Hi there,
             The BBC decided to create news and did a big selling job on the Large Hadron Collider at CERN [ I don't know what it is either ]. The gullible swallowed the BBC line and twittered about the end of the world. Any resemblance to the banking crisis?


BBC Hype And Lies Were Believed
They got away with selling this fairy story but this one one was space filler rather than political and malicious. The BBC has long been taken over by Marxists; Entryism is their technique. They are promoting Cultural Genocide and very successful they are too.



BBC Hype And Lies Were Believed

There are people who believe the BBC. I am not one of them.  They sold this story to the unsuspecting and it worked. Various twerps thought the world was going to end. But Private Eye, the nearest thing to honest journalism in England tells it like it is. A BBC apparatchik decided to sell a story about something he didn't understand. It is a change from telling lies about things they do understand.

Big Bang Cobblers Day from Private Eye 1219/5
FOR the last month, the BBC has been hyping an "extraordinary event" that it created and dubbed "Big Bang Day", on 10 September.
In August it put out a press release gushing that an entire day of programming would coincide with the "switch-on of the fastest atom-smasher in the world" and "one of the most exciting scientific experiments ever attempted when physicists try to recreate the aftermath of the Big Bang". And so on through all official channels and in trails.
Even though none of this was actually true, Fleet Street was happy to run with the idea that a big dangerous experiment was starting up on 10 September. Scientists at the Large Hadron Collider (LHC) in Geneva tried to point out that starting up the machine was a process of commissioning and "not as simple as flipping a switch" and that the process was a lengthy one that had been going on since January. But the 10th was a convenient peg, because the LHC's major milestone (when protons are actually smashed together) was harder to predict. September 10th, then, when a beam would travel around the LHC for the first time, was far less interesting scientifically but more convenient for the news diary. And thus began the flamming up of Big Bang day.
On the 9th, the London Evening Standard wrote that scientists were preparing to "switch on" the world's biggest scientific experiment. The next day, the Telegraph's, front page announced that: "At 8.30 this morning scientists will throw the switch... will attempt to recreate the conditions that existed fractions of a second after the Big Bang". While the Independent's leader column explained: "Today is the day... In the largest physics experiment ever attempted, protons will be smashed together at unprecedented speeds, recreating the conditions that existed in the aftermath of the Big Bang... The scientific world is abuzz with what they might discover."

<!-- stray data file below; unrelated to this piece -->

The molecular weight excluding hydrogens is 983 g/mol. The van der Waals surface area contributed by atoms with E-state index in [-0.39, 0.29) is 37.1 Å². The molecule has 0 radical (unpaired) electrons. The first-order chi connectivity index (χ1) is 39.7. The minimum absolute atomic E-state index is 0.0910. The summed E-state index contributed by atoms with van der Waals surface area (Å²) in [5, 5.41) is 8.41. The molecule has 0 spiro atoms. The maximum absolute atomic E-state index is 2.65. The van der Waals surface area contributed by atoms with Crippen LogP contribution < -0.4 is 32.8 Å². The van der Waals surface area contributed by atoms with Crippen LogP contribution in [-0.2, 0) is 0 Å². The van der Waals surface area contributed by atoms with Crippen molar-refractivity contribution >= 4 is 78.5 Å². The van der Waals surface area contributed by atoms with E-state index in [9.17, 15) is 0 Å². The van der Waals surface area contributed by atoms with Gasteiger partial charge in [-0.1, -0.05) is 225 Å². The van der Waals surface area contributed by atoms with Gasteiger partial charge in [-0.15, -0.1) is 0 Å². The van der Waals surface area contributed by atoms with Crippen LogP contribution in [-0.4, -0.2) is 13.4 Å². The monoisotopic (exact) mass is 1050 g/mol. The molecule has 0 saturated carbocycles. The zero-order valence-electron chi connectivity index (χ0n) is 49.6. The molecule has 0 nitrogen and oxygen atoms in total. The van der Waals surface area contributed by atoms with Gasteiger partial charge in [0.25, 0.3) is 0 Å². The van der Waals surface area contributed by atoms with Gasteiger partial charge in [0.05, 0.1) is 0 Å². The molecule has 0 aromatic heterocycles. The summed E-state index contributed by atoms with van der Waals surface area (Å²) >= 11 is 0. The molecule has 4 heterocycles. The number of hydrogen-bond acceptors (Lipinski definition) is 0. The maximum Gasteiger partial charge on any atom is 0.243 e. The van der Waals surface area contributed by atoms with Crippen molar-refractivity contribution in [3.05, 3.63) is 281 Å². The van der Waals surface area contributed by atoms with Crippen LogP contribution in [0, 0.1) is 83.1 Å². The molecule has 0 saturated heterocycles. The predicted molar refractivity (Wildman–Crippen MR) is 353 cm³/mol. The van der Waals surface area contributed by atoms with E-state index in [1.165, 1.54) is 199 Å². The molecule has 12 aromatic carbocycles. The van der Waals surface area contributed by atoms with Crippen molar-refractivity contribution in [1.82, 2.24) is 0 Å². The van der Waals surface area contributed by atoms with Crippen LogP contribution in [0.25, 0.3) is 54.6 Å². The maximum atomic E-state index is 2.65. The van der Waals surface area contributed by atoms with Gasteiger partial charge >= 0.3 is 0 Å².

Even the page three girl at the Sun had something to say: "Keeley can't wait for boffins to turn on the Large Hadron Collider today. She added, helpfully: 'It's so exciting. The machine's main purpose is to explore the validity and limitations of the current theoretical picture for particle physics'."
The lack of any experimentation didn't deter hacks from describing the 10th as a day when the secrets of the universe would be probed, black holes created, the Higgs boson discovered, or the world ended, etc. As The Sun wrote: "At 8.30am today, a machine which some fear could create a giant black hole capable of swallowing the planet will be switched on." Even the Telegraph trumpeted: "If it's 8.31 and you're still reading this," then the world had not ended. In fact, without any particle smashing there was never even the possibility of the end of the world.
As anyone watching or listening live on the 10th discovered, not a great deal happened. Even the beam, which was supposed to whizz around for the first time at 8.30am, was actually slowly -nursed around the LHC in uneventful stages. It was such a non-event that Andrew Marr, reporting live for Radio 4 s Today Programme and with "exclusive" access to the LHC control room, seemed uncertain when the "historic moment for world science" actually happened. "Oh, it's... it's happened," he said at one point. But it hadn't.
The BBC's attempts to flam up Big Bang day backfired. It started to fall apart when a request for a big red button to push to start the machine were rebuffed by scientists. Nonetheless, the proposal was so amusing that before the event LHC staff referred to the 10th with great amusement as "Red Button Day". Reports that the BBC also asked LHC bosses to launch the experiment to coincide with the 8.30am slot on Today, appear to be true. However, rumours that the entire day itself was shifted because of Andrew Marr's holiday, were rejected by LHC staff.
It was Mark Damazer, controller of Radio 4, who first dreamt up the concept of a themed day for what is an important new era of physics research. But in the stampede to match his vision with reality, everyone overlooked the uncomfortable fact that science happens bit by bit and is unpredictable. So creating a news event around the process of research was a flawed idea from the beginning and destined to deliver far less than was offered.


Errors & omissions, broken links, cock ups, over-emphasis, malice [ real or imaginary ] or whatever; if you find any I am open to comment.
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Updated on 29/09/2008 15:31